For more on that music-makes-the-trailer point, look no further than the one for Logan Noir, director James Mangold's black and white cut shown in select theaters and included on the film's Blu-ray release. Like previous Logan trailers, it perfectly features Johnny Cash's harrowing version of Nine Inch Nails' "Hurt," but there's something about the Man in Black's late recordings with Rick Rubin, stripped bare to his dying core, that lend themselves to the essence of black and white, while also paralleling the long and painful journey of Logan himself.
The March 29 teaser (at 2:32, what exactly is a teaser these days?) for Stephen King's It was viewed some 197 million times in the first 24 hours. That's more one-day views than any trailer other than Avengers: Infinity War (more on that later). And hot damn if it didn't work to put people in seats, too, although Pennywise's demonic sewer dwelling did keep coulrophobics far away.
Blade Runner 2049
For our money, there wasn't a more stunning film this year than Blade Runner 2049, just like the trailers promised. Which would be reason enough to include any one of the trailers on this list, but this first official full-length one in particular perfectly replicates the trailer for Ridley Scott's 1982 original, which makes the trailer itself a metaphor for the whole film.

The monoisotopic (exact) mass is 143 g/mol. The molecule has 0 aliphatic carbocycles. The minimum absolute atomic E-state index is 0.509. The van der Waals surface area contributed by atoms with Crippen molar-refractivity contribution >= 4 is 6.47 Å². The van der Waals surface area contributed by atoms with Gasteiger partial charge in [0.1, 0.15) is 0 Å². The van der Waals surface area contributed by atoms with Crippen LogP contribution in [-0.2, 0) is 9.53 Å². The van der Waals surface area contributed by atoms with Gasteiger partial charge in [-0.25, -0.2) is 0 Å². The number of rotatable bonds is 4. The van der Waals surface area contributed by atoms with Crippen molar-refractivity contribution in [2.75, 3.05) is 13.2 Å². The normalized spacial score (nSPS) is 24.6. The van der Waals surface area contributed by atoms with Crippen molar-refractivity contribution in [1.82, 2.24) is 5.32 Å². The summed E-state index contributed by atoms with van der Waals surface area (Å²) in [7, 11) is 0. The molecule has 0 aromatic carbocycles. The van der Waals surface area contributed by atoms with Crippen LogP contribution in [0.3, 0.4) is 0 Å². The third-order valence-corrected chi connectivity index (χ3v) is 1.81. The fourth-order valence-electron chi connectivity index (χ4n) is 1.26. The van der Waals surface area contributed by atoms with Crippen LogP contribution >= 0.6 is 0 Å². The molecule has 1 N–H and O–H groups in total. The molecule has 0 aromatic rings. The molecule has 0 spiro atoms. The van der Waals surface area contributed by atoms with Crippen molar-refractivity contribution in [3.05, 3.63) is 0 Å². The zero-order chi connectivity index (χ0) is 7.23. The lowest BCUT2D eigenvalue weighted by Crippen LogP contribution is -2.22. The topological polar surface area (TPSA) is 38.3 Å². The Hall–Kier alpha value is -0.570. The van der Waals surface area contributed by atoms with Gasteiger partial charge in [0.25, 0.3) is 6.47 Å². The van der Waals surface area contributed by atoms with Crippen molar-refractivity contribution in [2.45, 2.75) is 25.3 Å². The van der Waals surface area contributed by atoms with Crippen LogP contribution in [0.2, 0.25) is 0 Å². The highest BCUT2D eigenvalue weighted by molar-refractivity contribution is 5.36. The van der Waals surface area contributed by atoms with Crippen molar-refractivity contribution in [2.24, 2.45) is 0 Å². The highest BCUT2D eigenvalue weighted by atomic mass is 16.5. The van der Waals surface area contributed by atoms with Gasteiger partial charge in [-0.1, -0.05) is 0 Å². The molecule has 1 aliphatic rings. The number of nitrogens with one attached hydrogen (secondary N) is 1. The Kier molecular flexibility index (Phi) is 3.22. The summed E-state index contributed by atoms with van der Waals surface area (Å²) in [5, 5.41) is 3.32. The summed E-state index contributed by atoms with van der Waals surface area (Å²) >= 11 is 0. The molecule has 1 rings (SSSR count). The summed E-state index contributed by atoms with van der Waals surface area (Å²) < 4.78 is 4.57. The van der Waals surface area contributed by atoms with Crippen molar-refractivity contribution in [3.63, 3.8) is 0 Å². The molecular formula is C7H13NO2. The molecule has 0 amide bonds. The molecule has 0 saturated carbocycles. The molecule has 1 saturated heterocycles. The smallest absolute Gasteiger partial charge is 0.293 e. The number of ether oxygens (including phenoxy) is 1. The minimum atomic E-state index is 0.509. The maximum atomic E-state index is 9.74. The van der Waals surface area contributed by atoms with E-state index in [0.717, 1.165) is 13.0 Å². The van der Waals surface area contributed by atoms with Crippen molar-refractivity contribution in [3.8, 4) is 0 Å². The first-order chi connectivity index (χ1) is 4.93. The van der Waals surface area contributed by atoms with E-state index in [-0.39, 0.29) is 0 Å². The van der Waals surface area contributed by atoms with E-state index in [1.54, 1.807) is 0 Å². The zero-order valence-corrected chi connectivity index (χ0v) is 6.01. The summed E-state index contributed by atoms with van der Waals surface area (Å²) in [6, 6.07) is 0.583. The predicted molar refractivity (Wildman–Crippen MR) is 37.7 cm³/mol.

Avengers: Infinity War
Yes, this list is a little slanted in Marvel's direction, but they arguably make better trailers than movies at this point, and which one would you remove? Certainly not the first official trailer for Avengers: Infinity War, which gave us Spider-Man's spidey-senses in action, our best look yet at Thanos, and brought the Avengers together with the Guardians of the Galaxy, a momentous occasion if ever there was one. Even without a deep cut soundtrack, it managed to whip some 230 million folks into a frenzy, the most to ever watch a trailer in a 24-hour period. And now the world waits even less patiently for May 4, 2018. And isn't that the point of a trailer in the first place?